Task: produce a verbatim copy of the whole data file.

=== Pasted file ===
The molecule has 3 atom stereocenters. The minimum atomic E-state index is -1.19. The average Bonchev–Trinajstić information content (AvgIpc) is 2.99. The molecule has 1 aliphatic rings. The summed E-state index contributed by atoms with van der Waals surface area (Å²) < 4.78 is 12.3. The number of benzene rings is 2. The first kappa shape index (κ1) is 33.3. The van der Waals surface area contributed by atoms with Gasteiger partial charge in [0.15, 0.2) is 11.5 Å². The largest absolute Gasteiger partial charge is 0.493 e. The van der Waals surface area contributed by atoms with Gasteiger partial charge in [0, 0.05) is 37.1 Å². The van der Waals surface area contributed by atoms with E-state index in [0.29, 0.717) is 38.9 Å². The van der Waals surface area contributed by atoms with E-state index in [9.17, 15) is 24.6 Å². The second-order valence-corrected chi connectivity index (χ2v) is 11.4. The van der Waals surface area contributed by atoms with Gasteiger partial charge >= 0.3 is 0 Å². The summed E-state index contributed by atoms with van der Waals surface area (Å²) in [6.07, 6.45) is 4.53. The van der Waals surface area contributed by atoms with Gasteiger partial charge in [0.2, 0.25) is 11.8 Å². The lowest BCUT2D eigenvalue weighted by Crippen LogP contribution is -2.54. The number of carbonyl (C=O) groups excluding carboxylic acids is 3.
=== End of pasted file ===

The molecule has 3 atom stereocenters. The minimum atomic E-state index is -1.19. The average Bonchev–Trinajstić information content (AvgIpc) is 2.99. The molecule has 1 aliphatic rings. The summed E-state index contributed by atoms with van der Waals surface area (Å²) < 4.78 is 12.3. The number of benzene rings is 2. The first kappa shape index (κ1) is 33.3. The van der Waals surface area contributed by atoms with Gasteiger partial charge in [0.15, 0.2) is 11.5 Å². The largest absolute Gasteiger partial charge is 0.493 e. The van der Waals surface area contributed by atoms with Gasteiger partial charge in [0, 0.05) is 37.1 Å². The van der Waals surface area contributed by atoms with E-state index in [0.29, 0.717) is 38.9 Å². The van der Waals surface area contributed by atoms with E-state index in [9.17, 15) is 24.6 Å². The second-order valence-corrected chi connectivity index (χ2v) is 11.4. The van der Waals surface area contributed by atoms with Gasteiger partial charge >= 0.3 is 0 Å². The summed E-state index contributed by atoms with van der Waals surface area (Å²) in [6.07, 6.45) is 4.53. The van der Waals surface area contributed by atoms with Gasteiger partial charge in [0.2, 0.25) is 11.8 Å². The lowest BCUT2D eigenvalue weighted by Crippen LogP contribution is -2.54. The number of carbonyl (C=O) groups excluding carboxylic acids is 3.